Fatal Job-Search Mistakes

1. No one knows you are job searching

Your network of friends, family, and colleagues can be your biggest assets when you are job searching. Be specific with them about what type of employment you are seeking.

2. Your “job searching” only includes applying online.

Your job-search strategy should be a multi-pronged approach. It should include applying online, reaching out to your personal network, making new connections, doing informational interviews, using social media, and more.

3. Your resume is dull

Updating your resume means more than adding your most recent job or volunteer position. Make sure your resume is more than just a series of job descriptions. The document must tell the employer why you are right for this job. Also, quantify whenever and wherever you can. (Please see my previous blog post on effective resume writing.)

Also, while words are important, so is design. The look and polish of your resume speaks a lot to employers and can signal whether you are detail-oriented. You may want to employ a service to help you both in the content and layout of this important document.

4. You have no social media presence or a negative one

Firstly, do not let your social media presence work against you. The majority of recruiters will scan your Facebook, Twitter and LinkedIn profiles to look for red flags before they hire you.

But even more importantly, use social media to help you find a job or get you recruited. LinkedIn, Facebook, and Twitter are the three sites recruiters use most. So, complete your LinkedIn profile with a professional picture and good headline. Create an enticing Twitter bio and reach out to recruiters on Twitter who work for employers you like. Also, I encourage you to participate in recruiting and job hunt Twitter chats.

5. You do not know how to use an informational interview to your advantage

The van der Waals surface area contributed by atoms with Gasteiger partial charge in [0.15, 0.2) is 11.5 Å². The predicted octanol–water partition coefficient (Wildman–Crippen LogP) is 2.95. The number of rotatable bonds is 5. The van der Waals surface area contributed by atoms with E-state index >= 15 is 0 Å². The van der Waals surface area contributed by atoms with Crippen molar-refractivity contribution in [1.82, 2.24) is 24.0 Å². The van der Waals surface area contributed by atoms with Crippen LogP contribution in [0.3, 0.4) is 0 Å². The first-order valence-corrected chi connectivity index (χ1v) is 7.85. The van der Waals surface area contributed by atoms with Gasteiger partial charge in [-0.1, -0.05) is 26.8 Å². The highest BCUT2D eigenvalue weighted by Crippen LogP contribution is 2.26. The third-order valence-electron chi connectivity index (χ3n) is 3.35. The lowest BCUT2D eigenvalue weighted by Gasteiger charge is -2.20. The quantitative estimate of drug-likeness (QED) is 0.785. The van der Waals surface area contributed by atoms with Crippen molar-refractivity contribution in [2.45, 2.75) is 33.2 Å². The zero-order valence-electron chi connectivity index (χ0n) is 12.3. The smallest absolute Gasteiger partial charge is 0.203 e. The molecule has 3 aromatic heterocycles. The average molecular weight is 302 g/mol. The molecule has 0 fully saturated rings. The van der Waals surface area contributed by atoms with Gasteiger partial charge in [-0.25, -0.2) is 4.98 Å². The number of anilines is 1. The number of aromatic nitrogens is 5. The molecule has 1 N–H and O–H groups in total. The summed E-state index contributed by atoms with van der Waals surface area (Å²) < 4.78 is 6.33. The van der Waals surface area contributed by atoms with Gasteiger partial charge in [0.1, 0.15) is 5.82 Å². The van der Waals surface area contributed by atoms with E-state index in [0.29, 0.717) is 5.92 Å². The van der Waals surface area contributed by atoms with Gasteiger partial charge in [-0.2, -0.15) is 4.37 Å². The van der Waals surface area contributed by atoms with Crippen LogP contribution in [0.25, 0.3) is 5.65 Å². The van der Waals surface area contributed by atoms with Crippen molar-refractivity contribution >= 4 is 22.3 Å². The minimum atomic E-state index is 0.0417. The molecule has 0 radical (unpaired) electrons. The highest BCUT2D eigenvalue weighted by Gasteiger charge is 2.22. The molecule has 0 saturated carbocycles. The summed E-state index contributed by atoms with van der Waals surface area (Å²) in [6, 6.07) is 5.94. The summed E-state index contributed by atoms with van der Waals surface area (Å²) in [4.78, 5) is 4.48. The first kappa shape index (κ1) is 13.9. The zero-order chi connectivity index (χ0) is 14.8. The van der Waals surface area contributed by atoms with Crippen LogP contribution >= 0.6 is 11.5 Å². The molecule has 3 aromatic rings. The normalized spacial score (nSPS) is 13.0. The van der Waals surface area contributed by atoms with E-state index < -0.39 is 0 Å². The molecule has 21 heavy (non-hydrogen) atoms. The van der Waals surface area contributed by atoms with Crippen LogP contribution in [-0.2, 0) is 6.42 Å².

One of the best things you can do when you are job searching is conduct informational interviews. This simply means you connect and ask questions of people who work in your field of interest, work at a firm/company you want to work for, or simply have great connections in your industry.

You may want to know how to find these people? Ask your network (and ask them to make an intro for you), search on LinkedIn (and look for shared connections for the intro) or Facebook or Twitter for a start. I would recommend that you introduce yourself via a short email first. You can always follow up with a phone call. ALWAYS make the meet-up convenient for them and specify a limited period of time the meet-up would take.

Your email could read something like this: “I have recently been considering making a transition from XXX to YYY. I would love to hear how you got started in the field/company YYY. I am sure you are really busy, but if you have 30 minutes in the next two weeks, I would be interested in buying you a cup of coffee at a location convenient for you or stopping by your office for a quick chat.”

Most people know the purpose of these meetings and many will be open to meeting with you. People usually like to talk about themselves and the work they enjoy.

When you are at the meeting, briefly tell them about yourself and what you are looking for, but focus mainly on them, asking questions about what they do. In addition, I would never send your resume up front unless they ask for it, but attach it in a sincere thank-you email. The key to these meetings is to follow up. These people were gracious enough to spend time sharing their experiences with you, so make sure you genuinely thank them for their time and insight.

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